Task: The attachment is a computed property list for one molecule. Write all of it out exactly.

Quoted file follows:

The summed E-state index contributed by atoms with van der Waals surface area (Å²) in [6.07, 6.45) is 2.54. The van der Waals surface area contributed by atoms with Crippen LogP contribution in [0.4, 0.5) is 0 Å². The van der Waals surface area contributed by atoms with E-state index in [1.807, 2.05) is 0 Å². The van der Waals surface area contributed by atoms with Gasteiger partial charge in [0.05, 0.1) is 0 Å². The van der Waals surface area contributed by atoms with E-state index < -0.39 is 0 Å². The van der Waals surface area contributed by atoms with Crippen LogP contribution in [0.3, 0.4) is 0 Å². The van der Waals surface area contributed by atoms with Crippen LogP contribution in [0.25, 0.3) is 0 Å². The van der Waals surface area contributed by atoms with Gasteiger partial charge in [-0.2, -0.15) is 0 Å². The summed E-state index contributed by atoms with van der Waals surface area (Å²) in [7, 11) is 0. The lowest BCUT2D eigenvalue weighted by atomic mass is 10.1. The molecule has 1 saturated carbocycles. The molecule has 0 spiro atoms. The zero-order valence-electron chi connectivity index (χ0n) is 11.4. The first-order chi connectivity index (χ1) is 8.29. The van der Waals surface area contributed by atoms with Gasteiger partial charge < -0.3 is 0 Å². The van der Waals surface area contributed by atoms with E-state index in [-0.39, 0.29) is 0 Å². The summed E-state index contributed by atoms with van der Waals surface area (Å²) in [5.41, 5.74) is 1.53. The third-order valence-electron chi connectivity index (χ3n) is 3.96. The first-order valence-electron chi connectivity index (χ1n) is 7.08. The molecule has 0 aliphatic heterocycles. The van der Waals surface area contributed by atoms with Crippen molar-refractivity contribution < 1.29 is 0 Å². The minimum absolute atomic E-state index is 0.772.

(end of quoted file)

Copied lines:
The summed E-state index contributed by atoms with van der Waals surface area (Å²) in [6.07, 6.45) is 2.54. The van der Waals surface area contributed by atoms with Crippen LogP contribution in [0.4, 0.5) is 0 Å². The van der Waals surface area contributed by atoms with E-state index in [1.807, 2.05) is 0 Å². The van der Waals surface area contributed by atoms with Gasteiger partial charge in [0.05, 0.1) is 0 Å². The van der Waals surface area contributed by atoms with E-state index < -0.39 is 0 Å². The van der Waals surface area contributed by atoms with Crippen LogP contribution in [0.3, 0.4) is 0 Å². The van der Waals surface area contributed by atoms with Crippen LogP contribution in [0.25, 0.3) is 0 Å². The van der Waals surface area contributed by atoms with Gasteiger partial charge in [-0.2, -0.15) is 0 Å². The summed E-state index contributed by atoms with van der Waals surface area (Å²) in [7, 11) is 0. The lowest BCUT2D eigenvalue weighted by atomic mass is 10.1. The molecule has 1 saturated carbocycles. The molecule has 0 spiro atoms. The zero-order valence-electron chi connectivity index (χ0n) is 11.4. The first-order chi connectivity index (χ1) is 8.29. The van der Waals surface area contributed by atoms with Gasteiger partial charge < -0.3 is 0 Å². The van der Waals surface area contributed by atoms with E-state index in [-0.39, 0.29) is 0 Å². The summed E-state index contributed by atoms with van der Waals surface area (Å²) in [5.41, 5.74) is 1.53. The third-order valence-electron chi connectivity index (χ3n) is 3.96. The first-order valence-electron chi connectivity index (χ1n) is 7.08. The molecule has 0 aliphatic heterocycles. The van der Waals surface area contributed by atoms with Crippen molar-refractivity contribution < 1.29 is 0 Å². The minimum absolute atomic E-state index is 0.772.